Lorber noted that one of the things which is so tricky about the sanction space is just how confusing some of the sanctions laws and regulations are coupled with what is, and is not, permissible. Oftentimes one might look at an OFAC sanctions regulation and then you look at a general license. It can be very difficult to decipher exactly what is and is not permissible. Moreover, the regulations themselves are often written in a fairly broad manner.

The next lesson is to figure out exactly what happened and it is critical to conduct a robust internal investigation for this exercise. The purpose of the investigation should be multi-fold. First is getting a sense of exactly what has and has not happened. This means getting the facts straight because these facts are going to be incredibly important in determining internally whether or not you think a violation has occurred. It will also be critical for an eventual determination by OFAC or other sanctions enforcement agency, as to whether or not a violation has occurred. A second key reason is actually to get a sense of if this is a systemic violation as opposed to a one off.

We then turned to the always difficult conversation around self-disclosure. This is one of the trickiest areas as there are multiple competing considerations for thinking about self-reporting. It is important point to note on this point, the OFAC process for self-disclosure, which is called a Voluntary Self-Disclosure (VSD), creates an incentive structure for companies to self-report. The big incentive is that you get 50% off the base penalty. Additionally, if a company self-reports OFAC has flexibility in its final decision. This includes making the enforcement action public or not. OFAC will take into account the fact that you filed a VSD in making a determination as to whether or not to engage in public enforcement activity at all.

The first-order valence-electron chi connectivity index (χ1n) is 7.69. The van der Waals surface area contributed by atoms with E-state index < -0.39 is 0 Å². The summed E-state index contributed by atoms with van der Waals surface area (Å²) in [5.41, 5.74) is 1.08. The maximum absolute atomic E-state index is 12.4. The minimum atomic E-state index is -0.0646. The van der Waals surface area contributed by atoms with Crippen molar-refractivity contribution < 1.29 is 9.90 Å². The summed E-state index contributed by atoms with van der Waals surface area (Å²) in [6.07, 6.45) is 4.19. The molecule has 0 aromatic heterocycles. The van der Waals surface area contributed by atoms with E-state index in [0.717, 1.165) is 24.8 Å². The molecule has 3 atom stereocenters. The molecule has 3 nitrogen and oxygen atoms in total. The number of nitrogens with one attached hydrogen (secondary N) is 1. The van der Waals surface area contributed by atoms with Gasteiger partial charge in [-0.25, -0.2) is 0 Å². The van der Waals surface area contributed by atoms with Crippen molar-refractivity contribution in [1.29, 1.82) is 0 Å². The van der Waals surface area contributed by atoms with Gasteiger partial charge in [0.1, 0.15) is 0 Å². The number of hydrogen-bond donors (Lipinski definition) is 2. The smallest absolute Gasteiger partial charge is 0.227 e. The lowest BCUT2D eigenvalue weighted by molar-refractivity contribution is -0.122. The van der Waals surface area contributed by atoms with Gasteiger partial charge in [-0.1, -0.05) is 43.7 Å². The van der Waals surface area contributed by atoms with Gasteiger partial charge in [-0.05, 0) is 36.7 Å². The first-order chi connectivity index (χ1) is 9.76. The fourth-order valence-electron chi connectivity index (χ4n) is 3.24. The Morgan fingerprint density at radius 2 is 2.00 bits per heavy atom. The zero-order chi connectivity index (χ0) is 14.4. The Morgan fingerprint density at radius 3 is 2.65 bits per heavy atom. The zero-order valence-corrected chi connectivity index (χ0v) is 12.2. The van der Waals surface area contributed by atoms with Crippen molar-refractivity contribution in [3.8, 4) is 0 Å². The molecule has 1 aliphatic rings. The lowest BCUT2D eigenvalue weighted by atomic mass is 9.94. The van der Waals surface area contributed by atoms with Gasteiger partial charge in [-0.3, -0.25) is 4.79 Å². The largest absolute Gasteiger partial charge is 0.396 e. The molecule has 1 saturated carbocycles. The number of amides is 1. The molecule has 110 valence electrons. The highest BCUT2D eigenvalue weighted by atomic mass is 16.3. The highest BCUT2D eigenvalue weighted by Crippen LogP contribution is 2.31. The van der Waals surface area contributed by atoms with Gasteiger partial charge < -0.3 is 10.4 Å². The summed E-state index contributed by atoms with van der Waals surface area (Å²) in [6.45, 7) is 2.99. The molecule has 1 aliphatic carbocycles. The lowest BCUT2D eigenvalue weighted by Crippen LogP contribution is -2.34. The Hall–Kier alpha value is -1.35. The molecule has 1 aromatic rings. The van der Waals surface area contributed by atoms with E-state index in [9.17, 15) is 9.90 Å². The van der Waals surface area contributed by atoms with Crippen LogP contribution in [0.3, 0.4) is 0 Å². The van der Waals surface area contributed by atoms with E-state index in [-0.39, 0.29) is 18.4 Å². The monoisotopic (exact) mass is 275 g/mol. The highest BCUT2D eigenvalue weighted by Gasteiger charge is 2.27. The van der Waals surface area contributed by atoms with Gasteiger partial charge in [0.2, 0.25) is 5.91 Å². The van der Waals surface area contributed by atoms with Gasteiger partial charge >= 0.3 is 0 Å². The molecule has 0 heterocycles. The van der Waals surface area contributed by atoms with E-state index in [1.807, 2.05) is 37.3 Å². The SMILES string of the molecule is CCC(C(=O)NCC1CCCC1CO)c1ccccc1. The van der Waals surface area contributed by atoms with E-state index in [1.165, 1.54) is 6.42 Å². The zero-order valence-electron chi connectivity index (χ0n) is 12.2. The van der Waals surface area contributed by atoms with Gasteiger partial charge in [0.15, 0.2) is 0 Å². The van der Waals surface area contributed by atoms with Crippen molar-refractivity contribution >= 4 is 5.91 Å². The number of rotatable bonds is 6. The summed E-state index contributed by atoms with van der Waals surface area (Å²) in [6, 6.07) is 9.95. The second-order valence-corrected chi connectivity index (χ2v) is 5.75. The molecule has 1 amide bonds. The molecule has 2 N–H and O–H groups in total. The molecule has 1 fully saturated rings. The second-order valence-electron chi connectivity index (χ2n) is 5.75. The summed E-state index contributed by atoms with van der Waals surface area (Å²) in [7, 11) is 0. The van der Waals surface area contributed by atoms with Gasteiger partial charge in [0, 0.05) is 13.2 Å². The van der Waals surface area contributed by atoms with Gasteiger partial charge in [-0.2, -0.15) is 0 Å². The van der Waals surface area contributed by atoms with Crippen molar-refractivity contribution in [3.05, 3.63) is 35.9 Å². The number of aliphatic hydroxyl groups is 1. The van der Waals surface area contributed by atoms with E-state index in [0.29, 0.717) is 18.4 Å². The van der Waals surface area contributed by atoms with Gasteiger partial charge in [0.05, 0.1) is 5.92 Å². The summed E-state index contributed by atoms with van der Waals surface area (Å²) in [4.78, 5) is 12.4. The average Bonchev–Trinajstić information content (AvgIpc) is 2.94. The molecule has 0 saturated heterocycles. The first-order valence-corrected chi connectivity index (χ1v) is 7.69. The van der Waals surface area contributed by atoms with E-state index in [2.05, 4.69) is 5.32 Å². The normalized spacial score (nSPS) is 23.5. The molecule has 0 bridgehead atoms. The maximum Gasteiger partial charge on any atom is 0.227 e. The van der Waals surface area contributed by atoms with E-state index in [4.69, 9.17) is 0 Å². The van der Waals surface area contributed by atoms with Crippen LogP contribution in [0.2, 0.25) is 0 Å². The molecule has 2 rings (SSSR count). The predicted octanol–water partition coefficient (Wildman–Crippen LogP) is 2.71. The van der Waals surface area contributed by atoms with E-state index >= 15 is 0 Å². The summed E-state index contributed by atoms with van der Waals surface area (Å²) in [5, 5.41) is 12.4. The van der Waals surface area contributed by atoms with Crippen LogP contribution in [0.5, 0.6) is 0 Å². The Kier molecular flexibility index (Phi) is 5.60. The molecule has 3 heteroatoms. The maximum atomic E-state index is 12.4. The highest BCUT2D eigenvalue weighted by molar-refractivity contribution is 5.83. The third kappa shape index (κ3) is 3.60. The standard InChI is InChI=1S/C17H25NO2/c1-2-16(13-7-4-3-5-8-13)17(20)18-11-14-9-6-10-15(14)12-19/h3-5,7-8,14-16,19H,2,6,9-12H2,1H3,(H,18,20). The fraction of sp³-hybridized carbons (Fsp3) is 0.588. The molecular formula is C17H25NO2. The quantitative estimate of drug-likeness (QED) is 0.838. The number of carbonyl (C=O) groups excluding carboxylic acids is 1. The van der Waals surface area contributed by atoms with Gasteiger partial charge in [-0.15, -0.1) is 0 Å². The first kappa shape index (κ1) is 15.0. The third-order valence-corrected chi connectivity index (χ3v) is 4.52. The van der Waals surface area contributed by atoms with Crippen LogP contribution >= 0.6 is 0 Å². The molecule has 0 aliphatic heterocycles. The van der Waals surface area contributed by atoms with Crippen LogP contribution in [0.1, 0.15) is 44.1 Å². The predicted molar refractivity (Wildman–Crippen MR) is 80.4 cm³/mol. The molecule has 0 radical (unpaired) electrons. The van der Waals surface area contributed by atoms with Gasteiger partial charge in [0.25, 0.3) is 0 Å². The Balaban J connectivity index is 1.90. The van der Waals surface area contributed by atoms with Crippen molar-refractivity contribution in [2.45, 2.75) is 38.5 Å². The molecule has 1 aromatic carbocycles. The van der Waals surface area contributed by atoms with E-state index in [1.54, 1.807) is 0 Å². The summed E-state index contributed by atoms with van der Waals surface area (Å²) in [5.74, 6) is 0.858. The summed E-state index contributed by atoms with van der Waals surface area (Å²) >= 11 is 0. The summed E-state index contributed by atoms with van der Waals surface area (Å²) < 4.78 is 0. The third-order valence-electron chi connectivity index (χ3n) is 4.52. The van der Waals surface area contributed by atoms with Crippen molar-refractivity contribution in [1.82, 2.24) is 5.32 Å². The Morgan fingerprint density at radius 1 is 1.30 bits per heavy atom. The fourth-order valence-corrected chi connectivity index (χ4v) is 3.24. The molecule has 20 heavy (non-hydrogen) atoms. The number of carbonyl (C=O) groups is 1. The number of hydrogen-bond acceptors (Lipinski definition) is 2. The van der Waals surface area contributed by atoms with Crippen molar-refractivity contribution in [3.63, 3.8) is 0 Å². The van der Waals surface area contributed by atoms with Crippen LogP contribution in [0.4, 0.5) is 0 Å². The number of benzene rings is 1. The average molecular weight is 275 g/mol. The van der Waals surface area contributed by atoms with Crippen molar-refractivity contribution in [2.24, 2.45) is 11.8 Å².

Two additional considerations by OFAC will be in the areas of remediation and cooperation. Remediation means correcting the problem after an investigation and root cause analysis (RCA). For cooperation, Lorber noted this can include actions such as tolling the statute of limitations to providing an open flow of all the information requested by those agencies. Establishing to the extent you can establish a cooperative relationship is smart. OFAC will take these various different factors into consideration when establishing the civil monetary penalty and whether or not to engage in enforcement activity, up to and including the requirement for a monitor.

Lorber concluded by stating, “these are the types of proactive steps that I think OFAC and the regulatory authorities would really like to see. It is signaling we are taking this seriously. It’s very much a sort of a signal that we are on your side enforcement agencies and regulatory authorities.”

Join us tomorrow where I am joined again by Eric Lorber to consider new sanction risk exposures for commercial corporations and the shipping space.


For more information on K2 Intelligence FIN’s Sanctions Risk Advisory Services, click here.

For more information on Navigating the Sanctions Minefield: What Every Global Business Should Know, click here.